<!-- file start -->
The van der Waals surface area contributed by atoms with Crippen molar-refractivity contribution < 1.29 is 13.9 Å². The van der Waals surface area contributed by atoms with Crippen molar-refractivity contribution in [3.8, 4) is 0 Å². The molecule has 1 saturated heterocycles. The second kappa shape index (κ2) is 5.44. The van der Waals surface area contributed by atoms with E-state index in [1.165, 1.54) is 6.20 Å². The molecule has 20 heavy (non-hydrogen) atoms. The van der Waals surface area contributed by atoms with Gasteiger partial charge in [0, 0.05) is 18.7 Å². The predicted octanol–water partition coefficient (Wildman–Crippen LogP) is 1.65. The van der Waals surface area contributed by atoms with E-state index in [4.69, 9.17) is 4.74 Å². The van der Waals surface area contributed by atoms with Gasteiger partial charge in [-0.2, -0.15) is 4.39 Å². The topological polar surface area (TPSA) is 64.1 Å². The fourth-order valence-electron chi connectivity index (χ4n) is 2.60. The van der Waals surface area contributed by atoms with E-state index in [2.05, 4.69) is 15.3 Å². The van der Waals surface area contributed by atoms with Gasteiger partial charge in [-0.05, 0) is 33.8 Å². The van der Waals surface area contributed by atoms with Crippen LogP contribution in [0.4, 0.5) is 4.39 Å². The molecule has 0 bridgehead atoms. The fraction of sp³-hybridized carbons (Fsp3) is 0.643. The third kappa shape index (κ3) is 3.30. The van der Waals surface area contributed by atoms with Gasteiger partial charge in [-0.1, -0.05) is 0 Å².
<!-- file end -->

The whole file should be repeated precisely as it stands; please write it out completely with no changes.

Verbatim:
The van der Waals surface area contributed by atoms with Crippen molar-refractivity contribution < 1.29 is 13.9 Å². The van der Waals surface area contributed by atoms with Crippen molar-refractivity contribution in [3.8, 4) is 0 Å². The molecule has 1 saturated heterocycles. The second kappa shape index (κ2) is 5.44. The van der Waals surface area contributed by atoms with E-state index in [1.165, 1.54) is 6.20 Å². The molecule has 20 heavy (non-hydrogen) atoms. The van der Waals surface area contributed by atoms with Gasteiger partial charge in [0, 0.05) is 18.7 Å². The predicted octanol–water partition coefficient (Wildman–Crippen LogP) is 1.65. The van der Waals surface area contributed by atoms with E-state index in [4.69, 9.17) is 4.74 Å². The van der Waals surface area contributed by atoms with Gasteiger partial charge in [-0.2, -0.15) is 4.39 Å². The topological polar surface area (TPSA) is 64.1 Å². The fourth-order valence-electron chi connectivity index (χ4n) is 2.60. The van der Waals surface area contributed by atoms with E-state index in [2.05, 4.69) is 15.3 Å². The van der Waals surface area contributed by atoms with Gasteiger partial charge in [-0.05, 0) is 33.8 Å². The van der Waals surface area contributed by atoms with Crippen LogP contribution in [0.4, 0.5) is 4.39 Å². The molecule has 0 bridgehead atoms. The fraction of sp³-hybridized carbons (Fsp3) is 0.643. The third kappa shape index (κ3) is 3.30. The van der Waals surface area contributed by atoms with Gasteiger partial charge in [-0.1, -0.05) is 0 Å².